There is a close connection between the Times ’s cynical attempt to utilize the suicides of young people to justify the reopening of schools and the Biden administration’s repeated statements of support for the financial oligarchy’s back-to-school drive. The article was published just four days after Biden declared “there’s nothing we can do to change the trajectory of the pandemic in the next several months.”

Biden was signaling his intention to pursue the full reopening of the economy and de-facto continuation of Trump’s herd immunity policy, which has already resulted in hundreds of thousands of preventable deaths. The efforts of the Times and other bourgeois outlets to shore up support for this criminal policy now assumes the form of feigned concern for the youth, in this case by utilizing the suicides of youths to proclaim that reopening the schools is an urgent necessity.

However, the establishment mouthpieces that proclaim such concern for the mental well-being of youths fail to explain how students’ mental health will be improved by herding them into unsafe classrooms to witness their teachers, their peers and possibly themselves falling ill to a deadly pathogen, not to mention the risk that they might pass the virus on to their parents, grandparents or other loved ones.

Moreover, they ignore the fact that the refusal of the government and both big business parties to implement policies that would contain the virus and save lives, because these policies—including the shutdown of non-essential production—would cut into the profits of the corporations and banks, is responsible for the uncontrolled spread of the pandemic, which makes the safe reopening of the schools impossible. It is the ruling class and its political servants that are responsible for the increasing mental anguish of young people, not teachers.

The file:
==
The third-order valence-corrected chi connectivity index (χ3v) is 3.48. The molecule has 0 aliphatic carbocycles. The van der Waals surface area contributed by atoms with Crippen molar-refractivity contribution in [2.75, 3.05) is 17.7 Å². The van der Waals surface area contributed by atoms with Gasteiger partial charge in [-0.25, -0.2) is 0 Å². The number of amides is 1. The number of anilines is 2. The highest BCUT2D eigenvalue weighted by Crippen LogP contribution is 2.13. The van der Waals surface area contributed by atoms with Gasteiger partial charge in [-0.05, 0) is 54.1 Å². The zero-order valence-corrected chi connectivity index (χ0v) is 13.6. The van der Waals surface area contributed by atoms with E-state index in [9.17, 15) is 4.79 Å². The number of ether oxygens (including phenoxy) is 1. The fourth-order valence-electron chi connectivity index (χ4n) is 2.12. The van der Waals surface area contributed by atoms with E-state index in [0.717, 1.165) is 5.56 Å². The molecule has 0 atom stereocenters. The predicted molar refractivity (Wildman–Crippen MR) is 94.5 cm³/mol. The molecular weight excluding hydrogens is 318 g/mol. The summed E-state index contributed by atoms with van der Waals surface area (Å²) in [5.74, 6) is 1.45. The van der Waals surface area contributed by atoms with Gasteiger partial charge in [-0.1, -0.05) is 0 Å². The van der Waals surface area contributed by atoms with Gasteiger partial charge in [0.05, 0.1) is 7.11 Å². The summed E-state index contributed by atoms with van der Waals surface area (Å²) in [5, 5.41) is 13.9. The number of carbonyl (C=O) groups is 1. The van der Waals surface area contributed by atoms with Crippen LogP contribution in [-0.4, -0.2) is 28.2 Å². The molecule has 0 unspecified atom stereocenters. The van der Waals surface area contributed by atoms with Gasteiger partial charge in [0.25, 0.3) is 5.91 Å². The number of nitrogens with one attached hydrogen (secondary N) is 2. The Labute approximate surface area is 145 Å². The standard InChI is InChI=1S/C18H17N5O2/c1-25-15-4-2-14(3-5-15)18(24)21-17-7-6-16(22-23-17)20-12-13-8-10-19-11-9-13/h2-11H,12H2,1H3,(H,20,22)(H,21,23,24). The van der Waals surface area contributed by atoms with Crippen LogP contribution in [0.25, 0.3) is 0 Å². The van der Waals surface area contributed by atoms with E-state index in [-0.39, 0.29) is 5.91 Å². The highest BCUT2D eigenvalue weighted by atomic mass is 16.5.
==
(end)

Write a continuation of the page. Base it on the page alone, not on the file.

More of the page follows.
Now, under conditions where the pandemic has been allowed to spread exponentially, where serious scientific studies show that youth are susceptible to developing long-term complications from the virus, and where a deadlier and more contagious variant of the virus is known to be spreading, it is most certainly not in the best interests of students to be sent into schools with hundreds of other students, teachers and staff.

There is little doubt that the isolation imposed by the pandemic has had a negative impact on mental health, but it is far too simplistic to assert that the crisis is merely the result of loneliness caused by school closures. More to the point, this argument deliberately obscures the true causes of the epidemic of mental distress, which are deeply rooted and systemic in character.

Mental health in the US, especially among young people, has been steadily worsening for at least the past two decades. According to a 2019 report by the National Center for Health Statistics and the CDC, suicide rates among youth aged 10 to 24—which had been relatively stable between 2000 and 2007 at 6.8 deaths per 100,000—began steadily rising after 2007 to reach a rate of 10.6 deaths per 100,000 by 2017, an increase of 56 percent in just one decade. Suicide has been the second leading cause of death within that age bracket at least since 2017.

In this context, it is deeply misleading to state that the pandemic shutdowns are the cause of the spike in mental illnesses. Rather, the pandemic has accelerated a mental health catastrophe that has been long developing.